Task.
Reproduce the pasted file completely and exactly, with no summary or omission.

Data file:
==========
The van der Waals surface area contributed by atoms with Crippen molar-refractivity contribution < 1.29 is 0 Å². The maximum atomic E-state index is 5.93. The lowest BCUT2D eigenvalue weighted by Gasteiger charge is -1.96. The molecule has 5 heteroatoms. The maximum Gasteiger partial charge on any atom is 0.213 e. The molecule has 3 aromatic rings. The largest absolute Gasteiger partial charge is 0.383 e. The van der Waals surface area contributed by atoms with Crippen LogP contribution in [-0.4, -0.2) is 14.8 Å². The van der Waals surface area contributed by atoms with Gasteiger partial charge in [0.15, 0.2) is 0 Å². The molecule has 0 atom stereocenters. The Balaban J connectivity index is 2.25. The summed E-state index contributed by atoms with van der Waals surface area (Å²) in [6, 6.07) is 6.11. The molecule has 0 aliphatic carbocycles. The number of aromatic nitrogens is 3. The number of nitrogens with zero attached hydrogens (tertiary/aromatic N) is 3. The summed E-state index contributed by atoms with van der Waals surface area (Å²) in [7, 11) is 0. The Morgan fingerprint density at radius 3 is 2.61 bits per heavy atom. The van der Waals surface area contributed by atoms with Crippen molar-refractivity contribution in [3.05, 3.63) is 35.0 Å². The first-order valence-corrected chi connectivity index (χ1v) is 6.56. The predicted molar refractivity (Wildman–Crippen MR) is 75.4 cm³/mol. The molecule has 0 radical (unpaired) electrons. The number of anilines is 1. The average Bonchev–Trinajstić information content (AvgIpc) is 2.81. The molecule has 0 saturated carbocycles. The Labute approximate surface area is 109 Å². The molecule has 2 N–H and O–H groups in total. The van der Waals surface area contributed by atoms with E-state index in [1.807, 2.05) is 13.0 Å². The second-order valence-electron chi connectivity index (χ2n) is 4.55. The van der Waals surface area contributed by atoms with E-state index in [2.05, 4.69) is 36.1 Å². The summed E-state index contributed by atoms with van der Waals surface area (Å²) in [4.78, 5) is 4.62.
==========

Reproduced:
The van der Waals surface area contributed by atoms with Crippen molar-refractivity contribution < 1.29 is 0 Å². The maximum atomic E-state index is 5.93. The lowest BCUT2D eigenvalue weighted by Gasteiger charge is -1.96. The molecule has 5 heteroatoms. The maximum Gasteiger partial charge on any atom is 0.213 e. The molecule has 3 aromatic rings. The largest absolute Gasteiger partial charge is 0.383 e. The van der Waals surface area contributed by atoms with Crippen LogP contribution in [-0.4, -0.2) is 14.8 Å². The van der Waals surface area contributed by atoms with Gasteiger partial charge in [0.15, 0.2) is 0 Å². The molecule has 0 atom stereocenters. The Balaban J connectivity index is 2.25. The summed E-state index contributed by atoms with van der Waals surface area (Å²) in [6, 6.07) is 6.11. The molecule has 0 aliphatic carbocycles. The number of aromatic nitrogens is 3. The number of nitrogens with zero attached hydrogens (tertiary/aromatic N) is 3. The summed E-state index contributed by atoms with van der Waals surface area (Å²) in [7, 11) is 0. The Morgan fingerprint density at radius 3 is 2.61 bits per heavy atom. The van der Waals surface area contributed by atoms with Crippen molar-refractivity contribution in [3.05, 3.63) is 35.0 Å². The first-order valence-corrected chi connectivity index (χ1v) is 6.56. The predicted molar refractivity (Wildman–Crippen MR) is 75.4 cm³/mol. The molecule has 0 radical (unpaired) electrons. The number of anilines is 1. The average Bonchev–Trinajstić information content (AvgIpc) is 2.81. The molecule has 0 saturated carbocycles. The Labute approximate surface area is 109 Å². The molecule has 2 N–H and O–H groups in total. The van der Waals surface area contributed by atoms with E-state index in [1.807, 2.05) is 13.0 Å². The second-order valence-electron chi connectivity index (χ2n) is 4.55. The van der Waals surface area contributed by atoms with E-state index in [2.05, 4.69) is 36.1 Å². The summed E-state index contributed by atoms with van der Waals surface area (Å²) in [4.78, 5) is 4.62.